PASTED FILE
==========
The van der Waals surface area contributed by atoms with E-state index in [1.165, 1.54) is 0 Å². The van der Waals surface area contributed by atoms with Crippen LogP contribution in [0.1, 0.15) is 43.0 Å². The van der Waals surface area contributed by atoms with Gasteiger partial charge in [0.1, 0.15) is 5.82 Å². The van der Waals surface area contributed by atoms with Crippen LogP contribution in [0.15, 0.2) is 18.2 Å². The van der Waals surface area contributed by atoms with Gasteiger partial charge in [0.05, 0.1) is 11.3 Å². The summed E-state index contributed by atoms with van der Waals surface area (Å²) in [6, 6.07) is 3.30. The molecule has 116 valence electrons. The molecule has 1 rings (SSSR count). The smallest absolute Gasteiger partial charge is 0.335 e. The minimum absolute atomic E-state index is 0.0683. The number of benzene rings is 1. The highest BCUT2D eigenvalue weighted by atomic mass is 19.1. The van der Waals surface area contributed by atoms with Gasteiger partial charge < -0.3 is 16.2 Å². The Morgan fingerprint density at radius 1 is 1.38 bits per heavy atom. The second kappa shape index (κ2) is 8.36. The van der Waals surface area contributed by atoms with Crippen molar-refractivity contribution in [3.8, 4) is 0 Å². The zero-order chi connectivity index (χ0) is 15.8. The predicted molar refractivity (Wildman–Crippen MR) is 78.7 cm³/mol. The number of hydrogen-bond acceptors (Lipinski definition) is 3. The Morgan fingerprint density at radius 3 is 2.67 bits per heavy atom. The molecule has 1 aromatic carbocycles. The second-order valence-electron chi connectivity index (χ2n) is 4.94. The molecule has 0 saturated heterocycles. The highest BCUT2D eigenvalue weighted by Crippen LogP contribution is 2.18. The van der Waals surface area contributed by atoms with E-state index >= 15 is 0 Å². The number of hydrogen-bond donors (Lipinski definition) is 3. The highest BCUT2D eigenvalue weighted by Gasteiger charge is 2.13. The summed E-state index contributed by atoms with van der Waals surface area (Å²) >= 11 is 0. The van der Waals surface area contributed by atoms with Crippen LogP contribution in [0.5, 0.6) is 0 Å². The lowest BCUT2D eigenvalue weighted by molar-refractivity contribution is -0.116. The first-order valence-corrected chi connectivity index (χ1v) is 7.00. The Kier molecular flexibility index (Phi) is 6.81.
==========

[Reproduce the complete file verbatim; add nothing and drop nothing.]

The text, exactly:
The van der Waals surface area contributed by atoms with E-state index in [1.165, 1.54) is 0 Å². The van der Waals surface area contributed by atoms with Crippen LogP contribution in [0.1, 0.15) is 43.0 Å². The van der Waals surface area contributed by atoms with Gasteiger partial charge in [0.1, 0.15) is 5.82 Å². The van der Waals surface area contributed by atoms with Crippen LogP contribution in [0.15, 0.2) is 18.2 Å². The van der Waals surface area contributed by atoms with Gasteiger partial charge in [0.05, 0.1) is 11.3 Å². The summed E-state index contributed by atoms with van der Waals surface area (Å²) in [6, 6.07) is 3.30. The molecule has 116 valence electrons. The molecule has 1 rings (SSSR count). The smallest absolute Gasteiger partial charge is 0.335 e. The minimum absolute atomic E-state index is 0.0683. The number of benzene rings is 1. The highest BCUT2D eigenvalue weighted by atomic mass is 19.1. The van der Waals surface area contributed by atoms with Gasteiger partial charge < -0.3 is 16.2 Å². The Morgan fingerprint density at radius 1 is 1.38 bits per heavy atom. The second kappa shape index (κ2) is 8.36. The van der Waals surface area contributed by atoms with Crippen molar-refractivity contribution in [3.8, 4) is 0 Å². The zero-order chi connectivity index (χ0) is 15.8. The predicted molar refractivity (Wildman–Crippen MR) is 78.7 cm³/mol. The number of hydrogen-bond acceptors (Lipinski definition) is 3. The Morgan fingerprint density at radius 3 is 2.67 bits per heavy atom. The molecule has 1 aromatic carbocycles. The second-order valence-electron chi connectivity index (χ2n) is 4.94. The molecule has 0 saturated heterocycles. The highest BCUT2D eigenvalue weighted by Crippen LogP contribution is 2.18. The van der Waals surface area contributed by atoms with E-state index >= 15 is 0 Å². The number of hydrogen-bond donors (Lipinski definition) is 3. The highest BCUT2D eigenvalue weighted by Gasteiger charge is 2.13. The summed E-state index contributed by atoms with van der Waals surface area (Å²) >= 11 is 0. The van der Waals surface area contributed by atoms with Crippen LogP contribution in [0.5, 0.6) is 0 Å². The lowest BCUT2D eigenvalue weighted by molar-refractivity contribution is -0.116. The first-order valence-corrected chi connectivity index (χ1v) is 7.00. The Kier molecular flexibility index (Phi) is 6.81.